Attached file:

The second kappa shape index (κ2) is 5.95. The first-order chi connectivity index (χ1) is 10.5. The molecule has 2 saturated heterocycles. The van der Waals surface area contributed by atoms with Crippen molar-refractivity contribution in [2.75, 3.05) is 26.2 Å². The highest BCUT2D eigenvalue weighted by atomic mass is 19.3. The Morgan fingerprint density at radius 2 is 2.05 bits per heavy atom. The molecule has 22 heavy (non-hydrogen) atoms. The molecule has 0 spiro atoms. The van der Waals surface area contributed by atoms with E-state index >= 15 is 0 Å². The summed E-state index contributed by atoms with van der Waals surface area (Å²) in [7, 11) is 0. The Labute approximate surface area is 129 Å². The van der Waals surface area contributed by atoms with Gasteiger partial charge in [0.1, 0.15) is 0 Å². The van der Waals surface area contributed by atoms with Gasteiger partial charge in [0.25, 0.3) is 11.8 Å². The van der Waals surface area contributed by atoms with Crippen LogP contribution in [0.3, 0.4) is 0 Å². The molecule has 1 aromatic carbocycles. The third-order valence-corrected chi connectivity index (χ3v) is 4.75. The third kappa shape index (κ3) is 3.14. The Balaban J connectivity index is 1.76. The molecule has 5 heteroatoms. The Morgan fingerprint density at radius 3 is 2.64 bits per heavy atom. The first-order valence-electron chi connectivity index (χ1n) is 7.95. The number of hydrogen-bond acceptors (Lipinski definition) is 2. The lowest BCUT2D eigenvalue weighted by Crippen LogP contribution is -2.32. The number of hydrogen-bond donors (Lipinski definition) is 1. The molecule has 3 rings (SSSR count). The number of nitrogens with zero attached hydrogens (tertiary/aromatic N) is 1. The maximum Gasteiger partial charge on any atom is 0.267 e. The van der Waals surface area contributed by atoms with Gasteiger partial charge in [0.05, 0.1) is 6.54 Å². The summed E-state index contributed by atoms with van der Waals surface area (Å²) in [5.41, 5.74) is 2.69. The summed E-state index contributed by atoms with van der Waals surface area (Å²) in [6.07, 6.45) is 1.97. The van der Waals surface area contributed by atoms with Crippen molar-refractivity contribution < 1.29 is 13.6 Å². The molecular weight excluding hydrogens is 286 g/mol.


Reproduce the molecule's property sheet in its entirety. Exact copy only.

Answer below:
The second kappa shape index (κ2) is 5.95. The first-order chi connectivity index (χ1) is 10.5. The molecule has 2 saturated heterocycles. The van der Waals surface area contributed by atoms with Crippen molar-refractivity contribution in [2.75, 3.05) is 26.2 Å². The highest BCUT2D eigenvalue weighted by atomic mass is 19.3. The Morgan fingerprint density at radius 2 is 2.05 bits per heavy atom. The molecule has 22 heavy (non-hydrogen) atoms. The molecule has 0 spiro atoms. The van der Waals surface area contributed by atoms with E-state index >= 15 is 0 Å². The summed E-state index contributed by atoms with van der Waals surface area (Å²) in [7, 11) is 0. The Labute approximate surface area is 129 Å². The van der Waals surface area contributed by atoms with Gasteiger partial charge in [0.1, 0.15) is 0 Å². The van der Waals surface area contributed by atoms with Gasteiger partial charge in [0.25, 0.3) is 11.8 Å². The van der Waals surface area contributed by atoms with Crippen LogP contribution in [0.3, 0.4) is 0 Å². The molecule has 1 aromatic carbocycles. The third-order valence-corrected chi connectivity index (χ3v) is 4.75. The third kappa shape index (κ3) is 3.14. The Balaban J connectivity index is 1.76. The molecule has 5 heteroatoms. The Morgan fingerprint density at radius 3 is 2.64 bits per heavy atom. The first-order valence-electron chi connectivity index (χ1n) is 7.95. The number of hydrogen-bond acceptors (Lipinski definition) is 2. The lowest BCUT2D eigenvalue weighted by Crippen LogP contribution is -2.32. The number of hydrogen-bond donors (Lipinski definition) is 1. The molecule has 3 rings (SSSR count). The number of nitrogens with zero attached hydrogens (tertiary/aromatic N) is 1. The maximum Gasteiger partial charge on any atom is 0.267 e. The van der Waals surface area contributed by atoms with Gasteiger partial charge in [0.05, 0.1) is 6.54 Å². The summed E-state index contributed by atoms with van der Waals surface area (Å²) in [5.41, 5.74) is 2.69. The summed E-state index contributed by atoms with van der Waals surface area (Å²) in [6.07, 6.45) is 1.97. The van der Waals surface area contributed by atoms with Crippen molar-refractivity contribution < 1.29 is 13.6 Å². The molecular weight excluding hydrogens is 286 g/mol.